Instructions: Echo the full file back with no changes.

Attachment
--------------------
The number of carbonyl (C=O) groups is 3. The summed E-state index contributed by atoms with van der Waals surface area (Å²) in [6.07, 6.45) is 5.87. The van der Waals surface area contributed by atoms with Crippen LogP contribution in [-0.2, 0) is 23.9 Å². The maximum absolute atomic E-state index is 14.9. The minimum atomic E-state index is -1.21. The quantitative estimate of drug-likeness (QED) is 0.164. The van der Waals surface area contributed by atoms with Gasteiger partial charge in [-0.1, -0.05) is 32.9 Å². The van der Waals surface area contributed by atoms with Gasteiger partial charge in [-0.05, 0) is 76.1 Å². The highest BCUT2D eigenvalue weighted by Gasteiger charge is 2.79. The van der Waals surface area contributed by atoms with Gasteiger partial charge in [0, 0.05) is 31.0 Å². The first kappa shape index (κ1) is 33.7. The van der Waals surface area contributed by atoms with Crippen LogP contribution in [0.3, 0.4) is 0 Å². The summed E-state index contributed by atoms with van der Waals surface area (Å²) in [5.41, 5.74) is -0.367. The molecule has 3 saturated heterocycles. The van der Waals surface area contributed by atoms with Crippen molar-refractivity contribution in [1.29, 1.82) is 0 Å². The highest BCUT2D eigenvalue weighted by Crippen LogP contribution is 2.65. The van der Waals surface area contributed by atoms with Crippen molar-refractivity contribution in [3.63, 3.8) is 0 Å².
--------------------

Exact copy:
The number of carbonyl (C=O) groups is 3. The summed E-state index contributed by atoms with van der Waals surface area (Å²) in [6.07, 6.45) is 5.87. The van der Waals surface area contributed by atoms with Crippen LogP contribution in [-0.2, 0) is 23.9 Å². The maximum absolute atomic E-state index is 14.9. The minimum atomic E-state index is -1.21. The quantitative estimate of drug-likeness (QED) is 0.164. The van der Waals surface area contributed by atoms with Gasteiger partial charge in [-0.1, -0.05) is 32.9 Å². The van der Waals surface area contributed by atoms with Gasteiger partial charge in [-0.05, 0) is 76.1 Å². The highest BCUT2D eigenvalue weighted by Gasteiger charge is 2.79. The van der Waals surface area contributed by atoms with Gasteiger partial charge in [0, 0.05) is 31.0 Å². The first kappa shape index (κ1) is 33.7. The van der Waals surface area contributed by atoms with Crippen LogP contribution in [0.3, 0.4) is 0 Å². The summed E-state index contributed by atoms with van der Waals surface area (Å²) in [5.41, 5.74) is -0.367. The molecule has 3 saturated heterocycles. The van der Waals surface area contributed by atoms with Crippen molar-refractivity contribution in [1.29, 1.82) is 0 Å². The highest BCUT2D eigenvalue weighted by Crippen LogP contribution is 2.65. The van der Waals surface area contributed by atoms with Crippen molar-refractivity contribution in [3.63, 3.8) is 0 Å².